|Publication number||US7637007 B2|
|Application number||US 11/704,050|
|Publication date||Dec 29, 2009|
|Filing date||Feb 7, 2007|
|Priority date||Feb 8, 2006|
|Also published as||US20070202658, WO2007092594A2, WO2007092594A3|
|Publication number||11704050, 704050, US 7637007 B2, US 7637007B2, US-B2-7637007, US7637007 B2, US7637007B2|
|Inventors||Bahadir Tunaboylu, Horst Clauberg, Mark Cunningham, Senthil Theppakuttai, John McGlory|
|Original Assignee||Sv Probe Pte. Ltd.|
|Export Citation||BiBTeX, EndNote, RefMan|
|Patent Citations (13), Non-Patent Citations (2), Referenced by (3), Classifications (24), Legal Events (4)|
|External Links: USPTO, USPTO Assignment, Espacenet|
This application claims the benefit of, and priority to, U.S. Provisional Patent Application No. 60/771,554, entitled Probe Card Assembly and Related Beam Cutting Methods, filed Feb. 8, 2006, the contents of which are incorporated by reference for all purposes as if fully set forth herein.
This invention relates generally to the fabrication of cantilever probes for probe card assemblies.
The approaches described in this section are approaches that could be pursued, but not necessarily approaches that have been previously conceived or pursued. Therefore, unless otherwise indicated, the approaches described in this section may not be prior art to the claims in this application and are not admitted to be prior art by inclusion in this section.
Cantilever electrical connector elements are widely used in the manufacture of probe cards for testing, e.g., wafer testing, integrated circuits and similar items. A cantilever electrical connector, i.e., a cantilever probe, is designed to provide electrical contact between an electrical contact point, e.g., a contact pad, on the device under test and another electrical contact point, e.g., another contact pad, on a testing apparatus. Thus, the cantilever probe provides a portion of an electrical path in a probe card assembly, where the probe card assembly provides the electrical interconnection between a device under test and a testing apparatus. Conventional cantilever probes are formed from a variety of processes, such as lithographic techniques, formed (bent) wire and stamped metal. Forming cantilever probes can be a difficult and labor intensive process. In some applications, cantilever probes are very small and must be precisely located. Further, cantilever probes are often delicate and break easily.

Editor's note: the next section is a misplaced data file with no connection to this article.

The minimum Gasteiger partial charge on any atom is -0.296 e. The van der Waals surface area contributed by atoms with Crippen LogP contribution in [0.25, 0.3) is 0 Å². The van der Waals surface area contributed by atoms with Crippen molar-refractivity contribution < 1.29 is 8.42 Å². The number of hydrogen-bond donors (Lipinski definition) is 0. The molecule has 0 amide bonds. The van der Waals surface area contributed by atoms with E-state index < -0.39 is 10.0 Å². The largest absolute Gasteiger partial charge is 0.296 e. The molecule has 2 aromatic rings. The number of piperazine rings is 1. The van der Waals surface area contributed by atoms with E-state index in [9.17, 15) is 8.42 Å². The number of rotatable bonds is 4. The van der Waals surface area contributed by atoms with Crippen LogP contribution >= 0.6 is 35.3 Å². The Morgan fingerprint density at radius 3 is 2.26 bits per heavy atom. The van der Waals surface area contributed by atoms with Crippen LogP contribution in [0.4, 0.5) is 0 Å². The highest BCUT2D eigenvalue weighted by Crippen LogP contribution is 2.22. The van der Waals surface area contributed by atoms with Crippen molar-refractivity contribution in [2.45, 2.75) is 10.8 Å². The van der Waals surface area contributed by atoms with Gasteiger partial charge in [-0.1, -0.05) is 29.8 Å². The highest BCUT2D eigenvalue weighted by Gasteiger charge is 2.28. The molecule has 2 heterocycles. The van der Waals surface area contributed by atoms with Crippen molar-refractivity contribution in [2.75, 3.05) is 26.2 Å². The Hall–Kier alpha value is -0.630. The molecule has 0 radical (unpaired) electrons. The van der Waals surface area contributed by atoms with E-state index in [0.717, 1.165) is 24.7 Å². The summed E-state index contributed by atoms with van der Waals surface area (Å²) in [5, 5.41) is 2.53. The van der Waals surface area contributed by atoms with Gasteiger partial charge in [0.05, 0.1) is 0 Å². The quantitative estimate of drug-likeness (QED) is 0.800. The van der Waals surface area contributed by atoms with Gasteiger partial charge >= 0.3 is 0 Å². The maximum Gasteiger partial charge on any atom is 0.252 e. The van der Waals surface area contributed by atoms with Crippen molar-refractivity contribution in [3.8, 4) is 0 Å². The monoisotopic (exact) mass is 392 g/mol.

In the figures of the accompanying drawings like reference numerals refer to similar elements. Various features of the drawings may not be to scale and the dimensions of the features may be arbitrarily expanded or reduced for purposes of explanation. In the description, relative terms such as “horizontal,” “vertical,” “up,” “down,” “top,” and “bottom” as well as derivatives thereof (for example, “horizontally,” “downwardly,” “upwardly,” etc.) should be construed to refer to the orientation as then described or as depicted in the figure under discussion unless otherwise specifically described. These relative terms are for convenience of description and normally are not intended to require a particular orientation. Terms “inwardly,” “outwardly,” “longitudinal” versus “lateral” and the like are to be interpreted relative to one another or relative to an axis of elongation, or an axis or center of rotation, as appropriate. Terms such as “connected” and “interconnected” refer to a relationship wherein structures are secured or attached to one another either directly or indirectly through intervening structures, as well as both movable or rigid attachments or relationships, unless expressly described otherwise.
In the following description, for the purposes of explanation, numerous specific details are set forth in order to provide a thorough understanding of the present invention. It will be apparent, however, to one skilled in the art that the present invention may be practiced without these specific details. In other instances, well-known structures and devices are depicted in block diagram form in order to avoid unnecessarily obscuring the present invention. Various aspects of the invention are described hereinafter in the following sections: